Dinner is served. On the menu: baked pork chops, Parmesan cauliflower, orange-almond salad and pumpkin fluff.
Jackie Baumann serves the meal on paper plates and with plastic cutlery in a conference room. It's not quite the ambiance of an upscale restaurant, but the fare pleases the palates of the small group around the table.
There's a lot more at stake here than just serving up tasty dishes; the diners are all diabetics or family members of diabetics. Nutritious meals are key to warding off or delaying a multitude of life-threatening diseases and health complications caused by diabetes. Baumann's goal is to make them appetizing, too.
Meals like this one are prepared during the "cooking school" portion of Purdue Extension's Dining with Diabetes. A Purdue Extension educator in Putnam County, Baumann is one of the many statewide who teach the program.
More Hoosiers Diagnosed
DWD was offered in response to an alarming increase of type 2 diabetes, http://www.diabetes.org/diabetes-basics/type-2/ formerly known as "adult-onset diabetes," among Indiana's adult population. It particularly affects people who are overweight, lead sedentary lifestyles or have poor nutrition. Also on the rise is the number of people developing complications due to the disease.
According to a 2010 Indiana State Department of Health report on diabetes morbidity and mortality, 9.6 percent of the state's adults have diabetes. Another 2.9 percent have yet undiagnosed diabetes, and 26 percent have high blood glucose, putting them at risk for developing the disease, the most-common type of diabetes. The seventh-leading cause of death in Indiana, diabetes causes a litany of serious health complications—heart disease, stroke, high blood pressure, blindness, kidney disease, nerve damage, loss of limbs and dental disease.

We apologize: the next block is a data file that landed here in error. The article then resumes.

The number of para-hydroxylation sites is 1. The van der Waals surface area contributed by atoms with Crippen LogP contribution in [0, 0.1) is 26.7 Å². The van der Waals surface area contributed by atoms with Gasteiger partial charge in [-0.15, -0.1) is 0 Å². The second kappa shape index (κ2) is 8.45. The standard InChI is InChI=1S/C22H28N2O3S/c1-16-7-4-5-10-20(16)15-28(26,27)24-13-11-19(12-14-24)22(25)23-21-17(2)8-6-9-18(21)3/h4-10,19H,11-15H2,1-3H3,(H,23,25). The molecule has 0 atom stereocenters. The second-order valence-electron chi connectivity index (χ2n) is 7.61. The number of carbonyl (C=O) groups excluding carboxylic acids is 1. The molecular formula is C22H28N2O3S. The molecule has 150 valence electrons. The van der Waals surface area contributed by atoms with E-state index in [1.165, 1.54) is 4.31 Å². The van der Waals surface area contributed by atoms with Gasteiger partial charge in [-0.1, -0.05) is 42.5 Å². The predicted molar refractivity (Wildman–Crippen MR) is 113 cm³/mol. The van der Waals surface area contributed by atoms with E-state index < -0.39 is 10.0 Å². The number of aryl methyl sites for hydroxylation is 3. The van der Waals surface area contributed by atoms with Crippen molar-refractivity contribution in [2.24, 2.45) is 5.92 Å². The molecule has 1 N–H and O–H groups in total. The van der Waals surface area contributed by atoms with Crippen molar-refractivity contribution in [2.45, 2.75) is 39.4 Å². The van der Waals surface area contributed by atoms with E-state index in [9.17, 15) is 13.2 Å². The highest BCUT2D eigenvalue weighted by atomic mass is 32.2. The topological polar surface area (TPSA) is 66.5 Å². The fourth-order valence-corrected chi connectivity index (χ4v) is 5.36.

DWD educates participants on ways to lessen health risks through improved nutrition and food choices. The cooking school shows diabetics and their families techniques to prepare foods they enjoy in ways that help control plasma glucose by reducing calories, fat, and sodium, and increasing fiber and minerals. Participants sample the food and beverages that are prepared in class.
"When I prepare a meal during class, they see how easy it is," Baumann says. "Everyone is excited to taste a new recipe." Participants also learn how to read food labels when grocery shopping, reduce portion size, incorporate exercise into their daily routines and make food choices based on how those foods affect blood glucose. "It really makes a difference (in their health) when they follow the program," she says. "It takes both diet and exercise."